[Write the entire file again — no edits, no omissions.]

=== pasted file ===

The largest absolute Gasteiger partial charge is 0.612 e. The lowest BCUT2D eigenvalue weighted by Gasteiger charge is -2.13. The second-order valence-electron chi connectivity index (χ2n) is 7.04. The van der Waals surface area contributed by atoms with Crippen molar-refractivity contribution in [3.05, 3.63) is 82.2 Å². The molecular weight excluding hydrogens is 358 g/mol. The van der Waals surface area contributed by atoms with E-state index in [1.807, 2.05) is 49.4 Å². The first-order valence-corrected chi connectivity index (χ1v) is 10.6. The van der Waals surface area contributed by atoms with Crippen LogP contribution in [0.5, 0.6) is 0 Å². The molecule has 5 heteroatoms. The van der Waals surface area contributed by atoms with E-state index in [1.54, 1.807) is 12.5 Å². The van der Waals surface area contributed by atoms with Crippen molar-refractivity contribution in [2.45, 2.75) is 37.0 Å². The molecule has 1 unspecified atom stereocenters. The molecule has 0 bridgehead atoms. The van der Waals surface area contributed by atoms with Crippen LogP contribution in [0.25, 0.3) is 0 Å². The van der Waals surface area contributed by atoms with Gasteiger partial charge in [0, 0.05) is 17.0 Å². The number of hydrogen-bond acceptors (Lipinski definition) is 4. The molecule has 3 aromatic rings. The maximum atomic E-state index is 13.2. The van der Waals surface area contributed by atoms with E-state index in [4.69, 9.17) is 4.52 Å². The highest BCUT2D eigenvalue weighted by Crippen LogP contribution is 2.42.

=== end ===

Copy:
The largest absolute Gasteiger partial charge is 0.612 e. The lowest BCUT2D eigenvalue weighted by Gasteiger charge is -2.13. The second-order valence-electron chi connectivity index (χ2n) is 7.04. The van der Waals surface area contributed by atoms with Crippen molar-refractivity contribution in [3.05, 3.63) is 82.2 Å². The molecular weight excluding hydrogens is 358 g/mol. The van der Waals surface area contributed by atoms with E-state index in [1.807, 2.05) is 49.4 Å². The first-order valence-corrected chi connectivity index (χ1v) is 10.6. The van der Waals surface area contributed by atoms with Crippen LogP contribution in [0.5, 0.6) is 0 Å². The molecule has 5 heteroatoms. The van der Waals surface area contributed by atoms with E-state index in [1.54, 1.807) is 12.5 Å². The van der Waals surface area contributed by atoms with Crippen molar-refractivity contribution in [2.45, 2.75) is 37.0 Å². The molecule has 1 unspecified atom stereocenters. The molecule has 0 bridgehead atoms. The van der Waals surface area contributed by atoms with Crippen LogP contribution in [0.25, 0.3) is 0 Å². The van der Waals surface area contributed by atoms with Gasteiger partial charge in [0, 0.05) is 17.0 Å². The number of hydrogen-bond acceptors (Lipinski definition) is 4. The molecule has 3 aromatic rings. The maximum atomic E-state index is 13.2. The van der Waals surface area contributed by atoms with E-state index in [4.69, 9.17) is 4.52 Å². The highest BCUT2D eigenvalue weighted by Crippen LogP contribution is 2.42.